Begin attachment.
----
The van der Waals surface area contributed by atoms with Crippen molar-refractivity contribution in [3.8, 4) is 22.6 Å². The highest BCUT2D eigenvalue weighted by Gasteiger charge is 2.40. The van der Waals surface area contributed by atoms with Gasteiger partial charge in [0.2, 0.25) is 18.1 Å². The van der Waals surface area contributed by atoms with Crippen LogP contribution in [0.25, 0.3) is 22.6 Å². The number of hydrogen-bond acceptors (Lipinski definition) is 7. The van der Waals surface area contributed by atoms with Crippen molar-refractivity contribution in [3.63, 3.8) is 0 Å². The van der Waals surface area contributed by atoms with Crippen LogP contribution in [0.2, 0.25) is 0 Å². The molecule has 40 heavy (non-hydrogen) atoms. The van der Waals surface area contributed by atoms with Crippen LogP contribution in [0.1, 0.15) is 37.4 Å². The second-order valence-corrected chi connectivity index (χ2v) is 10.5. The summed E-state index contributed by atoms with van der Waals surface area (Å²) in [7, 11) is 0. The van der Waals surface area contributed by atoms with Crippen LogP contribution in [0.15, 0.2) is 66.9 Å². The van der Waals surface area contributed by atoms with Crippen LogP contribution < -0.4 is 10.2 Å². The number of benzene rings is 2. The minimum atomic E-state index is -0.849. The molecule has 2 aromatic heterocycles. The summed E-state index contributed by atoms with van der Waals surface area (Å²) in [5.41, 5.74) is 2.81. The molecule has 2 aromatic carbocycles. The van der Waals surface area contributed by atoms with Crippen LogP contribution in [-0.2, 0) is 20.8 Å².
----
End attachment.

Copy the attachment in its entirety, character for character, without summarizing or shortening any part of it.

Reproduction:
The van der Waals surface area contributed by atoms with Crippen molar-refractivity contribution in [3.8, 4) is 22.6 Å². The highest BCUT2D eigenvalue weighted by Gasteiger charge is 2.40. The van der Waals surface area contributed by atoms with Gasteiger partial charge in [0.2, 0.25) is 18.1 Å². The van der Waals surface area contributed by atoms with Crippen LogP contribution in [0.25, 0.3) is 22.6 Å². The number of hydrogen-bond acceptors (Lipinski definition) is 7. The van der Waals surface area contributed by atoms with Crippen molar-refractivity contribution in [3.63, 3.8) is 0 Å². The van der Waals surface area contributed by atoms with Crippen LogP contribution in [0.2, 0.25) is 0 Å². The molecule has 40 heavy (non-hydrogen) atoms. The van der Waals surface area contributed by atoms with Crippen LogP contribution in [0.1, 0.15) is 37.4 Å². The second-order valence-corrected chi connectivity index (χ2v) is 10.5. The summed E-state index contributed by atoms with van der Waals surface area (Å²) in [7, 11) is 0. The van der Waals surface area contributed by atoms with Crippen LogP contribution in [0.15, 0.2) is 66.9 Å². The van der Waals surface area contributed by atoms with Crippen LogP contribution < -0.4 is 10.2 Å². The number of benzene rings is 2. The minimum atomic E-state index is -0.849. The molecule has 2 aromatic heterocycles. The summed E-state index contributed by atoms with van der Waals surface area (Å²) in [5.41, 5.74) is 2.81. The molecule has 2 aromatic carbocycles. The van der Waals surface area contributed by atoms with Crippen LogP contribution in [-0.2, 0) is 20.8 Å².